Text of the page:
Our conclusion on the sufficiency of the evidence must be determined without reference to the statutory prima facie declaration. Hence, the remaining question, and the only one necessarily involving the evidence, is: Does the evidence warrant the jury in finding that appellant, at the time of the collision, was driving his car at a high and dangerous rate of speed, and under circumstances showing a wanton and reckless disregard of the rights and safety of others, thereby causing the death of Bertha Wright?
The legislature of this state, by § 2416 Burns 1926, in defining involuntary manslaughter, used the language defining the crime at common law. Blackst. Comm., Book 4, p. 191. "Unlawful," as applied to the commission of some unlawful act, is defined as "That which is contrary to law." Bouvier's Law Dict., or "implies that the act is done or not done as the law allows or requires." Anderson's Law Dict. And the word "act" — "to produce an effect." Webster.
In Smith v. State (1917), 186 Ind. 252, 258, 115 N.E. 943, 946, this court, in speaking of the sufficiency of the third count of the indictment charging involuntary manslaughter, said: "It further charges that appellant, under such conditions (the thoroughfare where the accident occurred was much frequented by pedestrians and vehicles), unlawfully drove his machine over said street in a reckless and wanton manner, without regard for the safety of others, and at the high and reckless rate of speed of twenty-five miles an hour. This count of the indictment charges appellant with gross carelessness in the operation of his automobile, and is clearly sufficient under the rule that a negligent act which shows a wanton and reckless disregard for the rights and safety of others, and which causes the death of another, will constitute manslaughter." Citing cases.
The words "unlawful act," used in the statute defining involuntary manslaughter, comprise, as they did at common law, more than an act prohibited by positive statute. As said in 6. Dunville v. State (1919), 188 Ind. 373, 375, 123 N.E. 689: "One may be guilty of involuntary manslaughter if he conducts himself, in a given set of circumstances, with such willful disregard for the rights of others as to show a wanton recklessness as to the life and limb of other persons. It is also true that, if he is acting in violation of a positive statute under circumstances that show a reckless disregard for the life and limb of others, and this violation is the proximate cause of the death, the law then implies an intent to do the injury and makes him guilty of involuntary manslaughter."
The indictment in this case charges not only the driving of the automobile at a greater rate of speed than that permitted by law, but also at a speed "greater than was reasonable and prudent having regard to the traffic and the use of said highway then and there existing, and which said rate of speed was then and there such as to endanger the life and limb of any person using said highway," and as the "direct result of the unlawful, reckless and wanton manner and rate of speed at which he, the said Mike Minardo, then and there operated said motor vehicle on said public highway," one Bertha Wright, then and there a guest in said motor vehicle, was thrown out of it and onto the ground, thereby fracturing her skull and inflicting mortal wounds upon her body, from which mortal wounds she then and there died.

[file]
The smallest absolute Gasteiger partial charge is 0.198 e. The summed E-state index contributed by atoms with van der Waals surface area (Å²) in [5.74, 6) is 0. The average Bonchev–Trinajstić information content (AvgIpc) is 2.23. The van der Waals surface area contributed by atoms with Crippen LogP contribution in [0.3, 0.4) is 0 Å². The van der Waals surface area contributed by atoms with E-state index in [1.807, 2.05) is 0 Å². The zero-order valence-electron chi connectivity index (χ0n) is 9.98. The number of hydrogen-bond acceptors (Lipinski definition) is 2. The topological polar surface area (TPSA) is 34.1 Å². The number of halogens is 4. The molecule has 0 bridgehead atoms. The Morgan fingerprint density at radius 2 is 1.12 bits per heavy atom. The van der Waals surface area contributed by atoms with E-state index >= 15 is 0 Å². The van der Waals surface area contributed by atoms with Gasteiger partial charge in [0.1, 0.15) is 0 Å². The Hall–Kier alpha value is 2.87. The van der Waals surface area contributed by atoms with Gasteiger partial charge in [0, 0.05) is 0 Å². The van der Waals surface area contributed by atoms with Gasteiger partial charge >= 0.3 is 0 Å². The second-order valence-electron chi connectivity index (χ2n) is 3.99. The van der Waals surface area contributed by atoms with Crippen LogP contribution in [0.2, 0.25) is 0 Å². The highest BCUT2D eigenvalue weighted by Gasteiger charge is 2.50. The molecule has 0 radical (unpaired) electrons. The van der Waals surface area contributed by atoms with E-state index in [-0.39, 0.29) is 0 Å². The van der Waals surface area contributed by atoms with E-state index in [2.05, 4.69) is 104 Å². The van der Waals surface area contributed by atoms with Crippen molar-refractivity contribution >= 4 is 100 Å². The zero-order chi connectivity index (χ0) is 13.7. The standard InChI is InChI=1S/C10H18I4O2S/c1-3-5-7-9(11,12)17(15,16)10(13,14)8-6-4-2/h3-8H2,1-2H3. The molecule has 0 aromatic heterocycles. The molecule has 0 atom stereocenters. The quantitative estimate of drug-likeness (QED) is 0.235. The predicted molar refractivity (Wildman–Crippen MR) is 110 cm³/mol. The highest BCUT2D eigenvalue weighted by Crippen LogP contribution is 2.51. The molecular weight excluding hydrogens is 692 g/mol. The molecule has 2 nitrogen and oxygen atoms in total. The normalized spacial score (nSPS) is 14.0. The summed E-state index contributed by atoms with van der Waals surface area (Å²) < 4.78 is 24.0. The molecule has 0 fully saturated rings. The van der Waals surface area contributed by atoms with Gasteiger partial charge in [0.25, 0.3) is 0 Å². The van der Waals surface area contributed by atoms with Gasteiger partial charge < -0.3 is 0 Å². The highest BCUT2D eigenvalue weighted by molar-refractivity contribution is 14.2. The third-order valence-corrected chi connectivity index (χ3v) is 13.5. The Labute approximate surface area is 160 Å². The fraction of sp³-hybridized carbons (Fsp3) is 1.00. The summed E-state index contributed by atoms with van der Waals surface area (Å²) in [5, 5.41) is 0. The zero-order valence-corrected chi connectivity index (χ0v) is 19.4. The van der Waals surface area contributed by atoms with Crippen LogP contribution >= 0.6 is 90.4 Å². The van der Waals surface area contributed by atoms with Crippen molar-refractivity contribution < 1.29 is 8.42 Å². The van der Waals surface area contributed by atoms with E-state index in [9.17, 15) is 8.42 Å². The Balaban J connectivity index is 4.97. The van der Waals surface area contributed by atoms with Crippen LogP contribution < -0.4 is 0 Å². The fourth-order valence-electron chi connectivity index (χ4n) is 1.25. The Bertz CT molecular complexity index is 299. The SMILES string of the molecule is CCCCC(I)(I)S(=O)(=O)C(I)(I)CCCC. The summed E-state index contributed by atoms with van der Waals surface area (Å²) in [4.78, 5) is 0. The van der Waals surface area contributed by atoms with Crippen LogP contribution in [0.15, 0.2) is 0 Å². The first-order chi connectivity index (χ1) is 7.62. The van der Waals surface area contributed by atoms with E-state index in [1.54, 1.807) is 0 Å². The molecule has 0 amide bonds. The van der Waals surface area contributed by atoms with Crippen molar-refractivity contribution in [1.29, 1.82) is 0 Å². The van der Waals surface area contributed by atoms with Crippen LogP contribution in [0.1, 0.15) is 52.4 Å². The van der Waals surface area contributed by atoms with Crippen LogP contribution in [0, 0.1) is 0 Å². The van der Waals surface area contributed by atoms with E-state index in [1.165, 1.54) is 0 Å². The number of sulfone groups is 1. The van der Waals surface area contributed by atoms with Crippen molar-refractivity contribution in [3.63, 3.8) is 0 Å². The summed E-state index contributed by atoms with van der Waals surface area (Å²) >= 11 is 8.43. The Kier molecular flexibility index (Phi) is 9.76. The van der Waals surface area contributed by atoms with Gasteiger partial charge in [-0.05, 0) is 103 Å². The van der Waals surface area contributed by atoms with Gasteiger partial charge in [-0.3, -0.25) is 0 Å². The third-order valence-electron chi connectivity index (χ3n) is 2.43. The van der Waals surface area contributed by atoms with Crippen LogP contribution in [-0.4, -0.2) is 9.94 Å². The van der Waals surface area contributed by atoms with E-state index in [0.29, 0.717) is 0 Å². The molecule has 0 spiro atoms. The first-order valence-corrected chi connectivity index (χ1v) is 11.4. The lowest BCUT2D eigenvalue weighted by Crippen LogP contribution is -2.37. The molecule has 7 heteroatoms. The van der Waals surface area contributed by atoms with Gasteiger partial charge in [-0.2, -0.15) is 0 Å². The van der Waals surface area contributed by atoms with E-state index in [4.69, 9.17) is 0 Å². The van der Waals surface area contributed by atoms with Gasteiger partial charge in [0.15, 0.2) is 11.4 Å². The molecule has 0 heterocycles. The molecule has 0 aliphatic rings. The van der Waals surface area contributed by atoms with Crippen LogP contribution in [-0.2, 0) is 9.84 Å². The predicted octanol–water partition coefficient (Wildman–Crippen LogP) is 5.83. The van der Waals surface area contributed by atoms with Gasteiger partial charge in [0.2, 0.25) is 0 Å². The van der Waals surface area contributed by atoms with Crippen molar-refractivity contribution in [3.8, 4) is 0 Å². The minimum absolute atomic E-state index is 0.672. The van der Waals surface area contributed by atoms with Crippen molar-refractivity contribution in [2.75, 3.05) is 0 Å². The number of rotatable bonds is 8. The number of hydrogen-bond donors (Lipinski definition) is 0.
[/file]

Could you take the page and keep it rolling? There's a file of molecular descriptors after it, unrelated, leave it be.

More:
Appellant insists that the charge upon which he was tried is limited to the alleged unlawful speed as the proximate cause of the death of Bertha Wright, and that there is no 7, 8. evidence showing that Miss Wright would not have been killed had he been driving at a lawful rate of speed. In our opinion the charge is not limited to the alleged violation of the speed limit statute, but it especially covers the driving of an automobile under circumstances showing a willful and reckless disregard for the life and limb of other persons. The traffic on the road; the driving experience of appellant; whether or not the three seated in the car interfered with the driver's control thereof; the position of the car at the time of the collision with reference to the center of the road; the weight of the car, the condition of its brakes and the effectiveness of its headlights were evidentiary circumstances proper to be considered in determining the essential fact of whether or not appellant was guilty of wanton and reckless driving proximately causing the death of Bertha Wright. It is true the mere violation of a positive statute would not necessarily be sufficient to convict one charged with some other offense, although both offenses may be closely associated, but such violation, as here charged, is a circumstance to be considered in connection with all other facts and circumstances tending to show a willful and reckless disregard for the rights, life and limb of other persons.
Having determined that the instant case tendered the issue of willful and reckless conduct, a principle of law especially applicable here was pronounced in the case of Potter v. 9. State (1904), 162 Ind. 213, 217, 70 N.E. 129, 131, 64 L.R.A. 942, 102 Am. St. Rep. 198, 1 Ann. Cas. 32, as follows: "A person will not be permitted to do an act which jeopardizes the life and safety of another, and then, upon plea of accident, escape liability for a homicide involuntarily resulting from his reckless or careless act of conduct." Citing cases.
The crime charged and to be proven in this case was involuntary manslaughter. In order to support the charge the death must have resulted from the willful and reckless acts of appellant, 10. implying an indifference to consequences which may ensue equivalent to a criminal intent. People v. Barnes (1914), 182 Mich. 179, 148 N.W. 400; Smith v. State, supra; Dunville v. State, supra; State v. Dorsey (1888), 118 Ind. 167, 20 N.E. 777, 10 Am. St. Rep. 111.
In the absence of a showing to the contrary we must assume that the instant case upon the evidence was submitted to the jury upon the theory of the law outlined in this 11-13. opinion. Such being the case, and since there was evidence before the jury tending to prove all the material facts to sustain the verdict which was approved by the trial court in passing upon the motion for a new trial, ( Lowery v. State, 196 Ind. 316, 321, 147 N.E. 151, 148 N.E. 197), we would not therefore be justified in disturbing the judgment of the court below, for to so do would require us to weigh the evidence, a function the settled law has forbidden.